A good software developer always keeps the DRY principle in mind. Whenever code is duplicated, maintainability problems are introduced and the code base becomes difficult to understand. Java developers often rely on the template method pattern to reuse code. Groovy's closure programming concept is an alternative way to solve similar problems. Closures provide a concise way to pass around code without the ceremony involved with design patterns. This article by Nirav Assar will demonstrate how closures are used to embrace the DRY principle.Read Using Groovy Closures Instead of Template Method in full
In this article by Dinangkur Kundu and S. M. Ibrahim Lavlu, we will see how to add network-attached devices in the Cacti system and produce graphs to monitor LAN-sized installations to complex networks with hundreds of devices. It is fairly easy to manage devices through the Cacti web front-end. It provides a fast poller, advance graph templating, and multiple data acquisition methods out of the box, wrapped in an easy to use interface that makes sense to the network administrator.Read Using Graphs to Manage Networks and Devices with Cacti 0.8 in full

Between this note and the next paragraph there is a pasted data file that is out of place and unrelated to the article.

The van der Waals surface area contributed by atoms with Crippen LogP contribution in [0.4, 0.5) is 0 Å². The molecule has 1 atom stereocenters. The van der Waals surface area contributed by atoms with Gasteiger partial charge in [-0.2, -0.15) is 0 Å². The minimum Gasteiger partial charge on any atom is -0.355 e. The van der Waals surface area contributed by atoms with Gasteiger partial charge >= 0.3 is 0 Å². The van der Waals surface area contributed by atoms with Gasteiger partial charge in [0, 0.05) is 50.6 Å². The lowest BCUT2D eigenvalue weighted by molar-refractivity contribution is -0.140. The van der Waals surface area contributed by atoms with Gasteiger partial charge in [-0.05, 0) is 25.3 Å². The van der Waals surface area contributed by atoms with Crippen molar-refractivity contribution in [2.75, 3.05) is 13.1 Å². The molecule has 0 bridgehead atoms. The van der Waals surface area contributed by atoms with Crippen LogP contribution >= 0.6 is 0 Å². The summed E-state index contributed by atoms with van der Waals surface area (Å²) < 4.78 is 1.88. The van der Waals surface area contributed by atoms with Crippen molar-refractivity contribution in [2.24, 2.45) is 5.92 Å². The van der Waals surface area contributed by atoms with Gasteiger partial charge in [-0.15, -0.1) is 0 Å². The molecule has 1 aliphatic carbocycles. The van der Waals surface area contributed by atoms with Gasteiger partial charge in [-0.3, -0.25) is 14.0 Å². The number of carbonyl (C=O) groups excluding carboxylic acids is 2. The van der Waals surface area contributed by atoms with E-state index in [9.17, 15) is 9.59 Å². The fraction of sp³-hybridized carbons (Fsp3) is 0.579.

In this article by Luca Milanesio, author of the book Learning Gerrit Code review, we will learn about Gerrit Code revew. GitHub is the world's largest platform for the free hosting of Git Projects, with over 4.5 million registered developers. We will now provide a step-by-step example of how to connect Gerrit to an external GitHub server so as to share the same set of repositories. Additionally, we will provide guidance on how to use the Gerrit Code Review workflow and GitHub concurrently.
By the end of this article we will have our Gerrit installation fully integrated and ready to be used for both open source public projects and private projects on GitHub.Read Using Gerrit with GitHub in full
This article series by Tom Gross, author of Plone 3 Multimedia, explains how to add audio content to Plone and enhance its features with Plone4Artists products. It also shows how to include audio data in HTML with plugins and Flash.
There are at least four use cases when we think of integrating audio in a web application: